‘I do want to make an observation that a ten thousand pound fine, if they’re going to be issued, they should at the very least contain the correct and relevant sections [of law] to allow people to work out what their rights to appeal are.
‘This case does worry me, and trouble me, that there could be a situation where other ten thousand pound fines have been bandied about by police in circumstances where they shouldn’t have been.
‘It’s a matter for the police whether they research into those other ones, they may or may not have imposed during this time.
‘Nothing of what I have said is intended in any way to suggest that breaking coronavirus rules is anything less than a serious matter for us all.
‘That’s my comment. It’s a very unusual case for the court to not amend a charge in the interests of justice.
‘There’s a lot of case law on it and the leading case says you should normally amend, but the court does have a wider jurisdiction in relation to the interests of justice and for those reasons, that’s my reasoning for not allowing [the amendment].’
Issac’s father said he did not want to comment further today.
Issac pleaded not guilty to organising a house party in breach of coronavirus rules in February
The District Judge at Swindon Magistrates Court said the case wouldn’t have ever come to court if the correct law was used and a £100 fine was issued
Speaking at the time, he said: ‘I have made a formal complaint to them (the police) that they have published completely false information, not just on that, but on a number of issues which potentially compromises a future court case.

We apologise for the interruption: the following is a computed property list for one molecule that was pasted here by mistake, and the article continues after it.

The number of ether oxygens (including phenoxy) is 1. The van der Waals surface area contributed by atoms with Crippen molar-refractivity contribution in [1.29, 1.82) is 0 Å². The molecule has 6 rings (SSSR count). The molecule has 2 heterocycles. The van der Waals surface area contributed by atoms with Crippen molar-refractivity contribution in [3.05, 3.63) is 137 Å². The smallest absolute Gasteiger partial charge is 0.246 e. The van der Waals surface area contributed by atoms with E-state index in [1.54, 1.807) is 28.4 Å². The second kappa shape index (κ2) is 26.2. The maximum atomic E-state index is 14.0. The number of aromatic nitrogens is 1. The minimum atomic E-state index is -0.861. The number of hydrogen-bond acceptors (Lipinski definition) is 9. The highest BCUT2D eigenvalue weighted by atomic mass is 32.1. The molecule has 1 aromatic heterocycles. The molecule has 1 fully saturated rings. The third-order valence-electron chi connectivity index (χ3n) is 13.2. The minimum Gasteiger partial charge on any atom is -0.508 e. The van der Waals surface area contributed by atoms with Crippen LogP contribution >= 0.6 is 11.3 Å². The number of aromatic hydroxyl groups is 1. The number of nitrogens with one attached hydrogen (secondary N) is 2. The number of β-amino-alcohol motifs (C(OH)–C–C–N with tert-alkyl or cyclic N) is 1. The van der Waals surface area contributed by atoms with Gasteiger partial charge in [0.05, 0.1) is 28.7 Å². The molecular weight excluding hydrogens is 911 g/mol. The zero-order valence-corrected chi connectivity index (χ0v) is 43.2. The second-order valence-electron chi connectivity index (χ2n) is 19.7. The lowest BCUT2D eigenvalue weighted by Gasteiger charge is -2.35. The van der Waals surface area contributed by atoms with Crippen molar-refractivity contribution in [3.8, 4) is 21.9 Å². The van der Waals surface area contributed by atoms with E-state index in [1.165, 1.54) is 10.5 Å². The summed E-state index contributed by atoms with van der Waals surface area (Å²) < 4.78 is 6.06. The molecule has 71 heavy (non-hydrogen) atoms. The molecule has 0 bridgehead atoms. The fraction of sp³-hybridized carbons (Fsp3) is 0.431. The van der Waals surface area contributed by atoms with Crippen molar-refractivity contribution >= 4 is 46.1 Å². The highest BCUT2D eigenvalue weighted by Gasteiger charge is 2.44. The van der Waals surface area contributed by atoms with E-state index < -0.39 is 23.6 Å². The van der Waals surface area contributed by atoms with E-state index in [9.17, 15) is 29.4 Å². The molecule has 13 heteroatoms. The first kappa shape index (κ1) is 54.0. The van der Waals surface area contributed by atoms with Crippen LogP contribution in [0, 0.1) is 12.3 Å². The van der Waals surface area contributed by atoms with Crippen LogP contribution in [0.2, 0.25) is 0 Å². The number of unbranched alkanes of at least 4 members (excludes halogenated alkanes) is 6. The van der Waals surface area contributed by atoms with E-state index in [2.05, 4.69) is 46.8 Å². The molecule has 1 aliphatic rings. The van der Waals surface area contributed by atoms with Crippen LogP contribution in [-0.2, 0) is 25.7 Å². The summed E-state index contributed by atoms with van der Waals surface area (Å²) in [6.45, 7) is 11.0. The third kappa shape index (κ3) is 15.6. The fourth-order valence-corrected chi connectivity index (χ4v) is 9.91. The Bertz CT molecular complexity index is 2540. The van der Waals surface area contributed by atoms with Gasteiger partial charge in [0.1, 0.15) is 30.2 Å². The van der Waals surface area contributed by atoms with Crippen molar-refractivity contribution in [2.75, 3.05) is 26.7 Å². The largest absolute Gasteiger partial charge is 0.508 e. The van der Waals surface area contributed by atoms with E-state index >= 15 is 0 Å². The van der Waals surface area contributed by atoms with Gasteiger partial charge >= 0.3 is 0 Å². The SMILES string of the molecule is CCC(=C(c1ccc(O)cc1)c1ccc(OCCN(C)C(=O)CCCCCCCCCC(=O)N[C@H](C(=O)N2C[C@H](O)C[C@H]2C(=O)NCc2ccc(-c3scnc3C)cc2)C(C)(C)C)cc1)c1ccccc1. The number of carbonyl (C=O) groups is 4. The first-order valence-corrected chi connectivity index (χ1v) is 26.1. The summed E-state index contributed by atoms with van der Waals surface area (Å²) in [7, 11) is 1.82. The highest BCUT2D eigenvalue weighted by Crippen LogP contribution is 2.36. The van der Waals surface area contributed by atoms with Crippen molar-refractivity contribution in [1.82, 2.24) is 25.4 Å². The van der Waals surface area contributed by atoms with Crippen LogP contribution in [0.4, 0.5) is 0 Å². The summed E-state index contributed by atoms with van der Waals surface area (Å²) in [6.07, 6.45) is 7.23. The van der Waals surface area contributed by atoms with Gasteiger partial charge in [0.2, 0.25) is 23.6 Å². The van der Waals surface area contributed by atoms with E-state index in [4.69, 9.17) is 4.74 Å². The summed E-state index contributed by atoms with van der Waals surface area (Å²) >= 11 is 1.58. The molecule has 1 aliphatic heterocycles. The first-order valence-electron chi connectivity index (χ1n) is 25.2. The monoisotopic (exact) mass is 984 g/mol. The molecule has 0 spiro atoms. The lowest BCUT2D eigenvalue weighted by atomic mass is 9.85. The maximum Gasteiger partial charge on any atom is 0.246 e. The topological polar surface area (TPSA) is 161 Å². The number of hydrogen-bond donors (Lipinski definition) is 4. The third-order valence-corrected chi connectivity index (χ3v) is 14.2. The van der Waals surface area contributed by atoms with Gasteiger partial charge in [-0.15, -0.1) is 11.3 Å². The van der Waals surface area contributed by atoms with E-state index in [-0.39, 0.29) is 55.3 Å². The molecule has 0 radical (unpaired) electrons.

‘What Wiltshire Police put on their Facebook page is subject to a formal complaint and is being investigated by Professional Standards.’
A spokesman for Wiltshire Police said it was ‘surprised’ by the dismissal and will seek a review with the CPS.
They said: ‘Yesterday at Swindon Magistrates Court, a £10,000 fine issued by Wiltshire Police for potential breaches to the Coronavirus Regulations was dismissed.
‘The fine relates to an incident in Devizes on September 4, at the height of the Coronavirus pandemic, when officers were called to a significant gathering at a residential property which took place against the COVID regulations.
‘The fine, which was issued to the organiser of the event, was contested and resulted in yesterday’s court hearing where the judge dismissed the case.
‘Whilst respecting the court’s decision, Wiltshire Police were surprised by yesterday’s decision relative to the circumstances that officers were presented with at this incident.
‘Further to the fine being contested, the CPS independently reviewed the available evidence and authorised a charge as is routine in such cases.
‘We will now be urgently looking to understand why the case was dismissed by the court and are seeking an urgent meeting with the Crown Prosecution Service to review this case.
‘Our policing response to the ongoing public health pandemic will continue to be robust, proportionate and consistent. It remains vital that everyone takes personal responsibility for their actions and adheres to the restrictions which are in place.’
A CPS spokesperson said: “We note the judge’s comments and are examining what happened in this case before deciding next steps.
“The CPS also conducts a monthly review of all finalised coronavirus cases to ensure that the right person is charged with the right offence.”